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orion Castor oil impact on C14 tests

Two comments regarding P. Sodtke's post:

Firstly, I absolutely agree that the quote below (by Taylor) assumes that
the site itself strongly suggests a single date for articles under
examination. A good example would be dating the stack of plates
in Qumran's "dining room". Here's a situation when one can safely 
reject outliers. 

However, this supposition of a single date is precisely not true for the
situation of a "cache", such as Qumran's caves, a situation which could
easily group items comming from very different periods of time. 

> > "Little reliance should be placed on an individual 14C date to
> > provide an estimate of age for a given object, structure, feature, or
> > stratigraphic unit.  A critical judgment of the ability of 14C data
> > to infer actual age can best be made with a suite of determinations .
> > . . Concordance of values on different sample types . . . from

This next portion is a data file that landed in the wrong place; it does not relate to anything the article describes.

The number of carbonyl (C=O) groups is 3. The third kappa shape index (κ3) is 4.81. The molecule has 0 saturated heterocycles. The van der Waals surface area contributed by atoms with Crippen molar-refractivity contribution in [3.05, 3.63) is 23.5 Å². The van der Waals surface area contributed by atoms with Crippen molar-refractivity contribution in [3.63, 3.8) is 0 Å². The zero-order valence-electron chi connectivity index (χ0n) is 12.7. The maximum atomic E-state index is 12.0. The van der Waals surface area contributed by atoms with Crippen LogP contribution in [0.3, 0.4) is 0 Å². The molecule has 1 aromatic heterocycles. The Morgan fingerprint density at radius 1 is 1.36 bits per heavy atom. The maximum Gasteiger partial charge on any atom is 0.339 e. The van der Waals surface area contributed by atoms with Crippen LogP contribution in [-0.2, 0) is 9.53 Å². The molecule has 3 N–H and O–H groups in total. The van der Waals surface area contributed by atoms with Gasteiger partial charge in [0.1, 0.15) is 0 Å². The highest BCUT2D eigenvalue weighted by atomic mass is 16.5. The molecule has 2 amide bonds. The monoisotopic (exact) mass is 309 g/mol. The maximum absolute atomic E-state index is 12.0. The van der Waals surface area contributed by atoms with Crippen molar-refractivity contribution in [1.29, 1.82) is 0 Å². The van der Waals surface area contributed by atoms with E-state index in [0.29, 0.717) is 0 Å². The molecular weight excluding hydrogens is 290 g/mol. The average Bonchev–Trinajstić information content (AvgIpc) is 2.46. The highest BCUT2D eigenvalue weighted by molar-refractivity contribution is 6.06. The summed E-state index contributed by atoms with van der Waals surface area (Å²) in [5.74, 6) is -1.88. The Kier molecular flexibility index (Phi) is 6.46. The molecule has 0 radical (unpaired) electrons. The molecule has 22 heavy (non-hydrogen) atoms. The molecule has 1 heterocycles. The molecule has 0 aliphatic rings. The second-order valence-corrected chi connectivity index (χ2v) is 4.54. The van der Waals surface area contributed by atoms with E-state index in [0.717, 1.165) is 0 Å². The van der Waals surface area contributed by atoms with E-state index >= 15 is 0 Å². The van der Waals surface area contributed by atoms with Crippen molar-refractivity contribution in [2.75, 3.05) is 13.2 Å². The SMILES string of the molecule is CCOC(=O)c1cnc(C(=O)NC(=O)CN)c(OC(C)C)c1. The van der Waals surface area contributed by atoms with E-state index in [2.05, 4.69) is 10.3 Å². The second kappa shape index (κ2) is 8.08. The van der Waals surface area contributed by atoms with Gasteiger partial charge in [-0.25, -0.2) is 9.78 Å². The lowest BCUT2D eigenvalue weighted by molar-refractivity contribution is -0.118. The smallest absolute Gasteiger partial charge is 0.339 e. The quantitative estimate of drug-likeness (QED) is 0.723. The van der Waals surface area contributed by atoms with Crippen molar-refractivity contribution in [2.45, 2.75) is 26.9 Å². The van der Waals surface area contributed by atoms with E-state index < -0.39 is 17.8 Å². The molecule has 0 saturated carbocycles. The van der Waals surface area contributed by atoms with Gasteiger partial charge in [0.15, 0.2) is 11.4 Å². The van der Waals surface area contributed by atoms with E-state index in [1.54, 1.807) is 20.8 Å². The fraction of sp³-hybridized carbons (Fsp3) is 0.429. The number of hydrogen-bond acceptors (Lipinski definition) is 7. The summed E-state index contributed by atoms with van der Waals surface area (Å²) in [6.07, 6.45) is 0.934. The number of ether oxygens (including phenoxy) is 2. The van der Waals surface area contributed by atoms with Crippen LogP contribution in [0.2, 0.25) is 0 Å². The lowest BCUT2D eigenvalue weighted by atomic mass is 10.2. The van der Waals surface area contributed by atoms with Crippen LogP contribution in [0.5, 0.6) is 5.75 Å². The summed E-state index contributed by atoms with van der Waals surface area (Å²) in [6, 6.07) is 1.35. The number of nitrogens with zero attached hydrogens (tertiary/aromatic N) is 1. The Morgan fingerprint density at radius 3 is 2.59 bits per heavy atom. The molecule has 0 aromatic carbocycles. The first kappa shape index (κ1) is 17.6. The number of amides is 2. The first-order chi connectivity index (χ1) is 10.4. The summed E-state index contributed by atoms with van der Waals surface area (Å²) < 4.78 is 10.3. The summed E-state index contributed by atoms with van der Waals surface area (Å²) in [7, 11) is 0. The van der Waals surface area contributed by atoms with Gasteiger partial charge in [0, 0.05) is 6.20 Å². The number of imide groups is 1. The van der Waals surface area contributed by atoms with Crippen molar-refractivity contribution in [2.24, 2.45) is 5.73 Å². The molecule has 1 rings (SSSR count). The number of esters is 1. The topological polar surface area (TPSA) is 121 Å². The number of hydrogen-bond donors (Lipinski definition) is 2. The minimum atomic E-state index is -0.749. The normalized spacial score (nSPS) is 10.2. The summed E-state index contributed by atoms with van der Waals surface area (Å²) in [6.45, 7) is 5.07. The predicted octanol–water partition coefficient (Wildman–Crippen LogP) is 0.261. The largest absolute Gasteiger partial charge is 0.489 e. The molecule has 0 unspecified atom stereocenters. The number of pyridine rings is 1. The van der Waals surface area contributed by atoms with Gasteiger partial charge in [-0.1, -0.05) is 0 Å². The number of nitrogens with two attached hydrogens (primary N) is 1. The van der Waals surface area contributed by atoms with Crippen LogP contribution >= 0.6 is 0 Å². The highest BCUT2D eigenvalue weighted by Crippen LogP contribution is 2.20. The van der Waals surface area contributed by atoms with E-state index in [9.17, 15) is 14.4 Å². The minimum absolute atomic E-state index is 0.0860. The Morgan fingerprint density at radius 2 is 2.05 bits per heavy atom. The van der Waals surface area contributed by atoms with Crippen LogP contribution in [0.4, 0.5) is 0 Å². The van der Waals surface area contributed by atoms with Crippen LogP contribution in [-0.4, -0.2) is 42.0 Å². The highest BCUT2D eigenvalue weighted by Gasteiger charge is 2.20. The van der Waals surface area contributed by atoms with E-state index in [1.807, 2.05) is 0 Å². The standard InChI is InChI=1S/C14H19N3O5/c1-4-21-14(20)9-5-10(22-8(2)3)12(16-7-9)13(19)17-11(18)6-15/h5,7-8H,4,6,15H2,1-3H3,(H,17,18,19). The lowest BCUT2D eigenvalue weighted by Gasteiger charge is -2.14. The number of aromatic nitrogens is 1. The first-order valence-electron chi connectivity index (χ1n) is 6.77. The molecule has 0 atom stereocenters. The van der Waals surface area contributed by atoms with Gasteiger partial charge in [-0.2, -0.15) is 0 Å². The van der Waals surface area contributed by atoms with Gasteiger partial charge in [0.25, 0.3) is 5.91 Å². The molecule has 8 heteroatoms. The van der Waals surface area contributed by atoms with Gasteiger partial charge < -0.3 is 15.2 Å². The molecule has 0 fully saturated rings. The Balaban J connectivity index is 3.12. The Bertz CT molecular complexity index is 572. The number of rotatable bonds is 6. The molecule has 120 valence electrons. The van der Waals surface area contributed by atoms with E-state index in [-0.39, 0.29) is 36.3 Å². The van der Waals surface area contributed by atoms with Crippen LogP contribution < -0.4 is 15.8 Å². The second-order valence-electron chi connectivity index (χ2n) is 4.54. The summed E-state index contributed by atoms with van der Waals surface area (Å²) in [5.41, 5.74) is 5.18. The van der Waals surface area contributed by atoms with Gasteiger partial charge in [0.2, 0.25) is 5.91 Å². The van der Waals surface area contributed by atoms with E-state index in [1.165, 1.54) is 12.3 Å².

> > well-defined stratigraphic contexts provides one of the strongest
> > arguments for the accuracy of age assessments based on 14C values"
> > (R. E. Taylor, _Radiocarbon Dating_, 1987, p. 105).

Secondly, regarding the meaning of present tests of oil contamination, P.
Sodtke says:

> a. These tests will attempt to control for possible castor oil
> contamination and to determine how much such contamination might have
> thrown previous 14C dates off.
> b. By adding to the database of reliable 14C dates of DSS, these tests 
> will increase the statistical confidence of conclusions that might be
> drawn. For example, if the deposit date of the collection were later
> than most of the 14C dates that we have, then, the larger the database,
> the more likely that more than one or two of these later dates would
> turn up. If, on the other hand, as the database grows larger, more later
> dates do not turn up, then it is more *probable* that the isolated
> values are, in fact, outliers.

Well, it's not clear to me how the present tests will "control" for oil
contamination or how would they be able to "add to the databse of of
reliable 14C dates of DSS". As long as no determination can be made
whether a particular manuscript was oil-contaminated, all the tests will
do is force us to conclude that the C14 in this case are less reliable
than everybody assumed. That is surely equivalent to deleting from the
database of reliable dates, not the other way round. The best thing that
can happen in terms of precision of dates is for the test to discover that
castor oil makes not difference it terms for C14, and that I understand is
unlikely. Not that this a criticism of the tests - they are clearly
necessary and interesting.

	Best regards,	Asia Lerner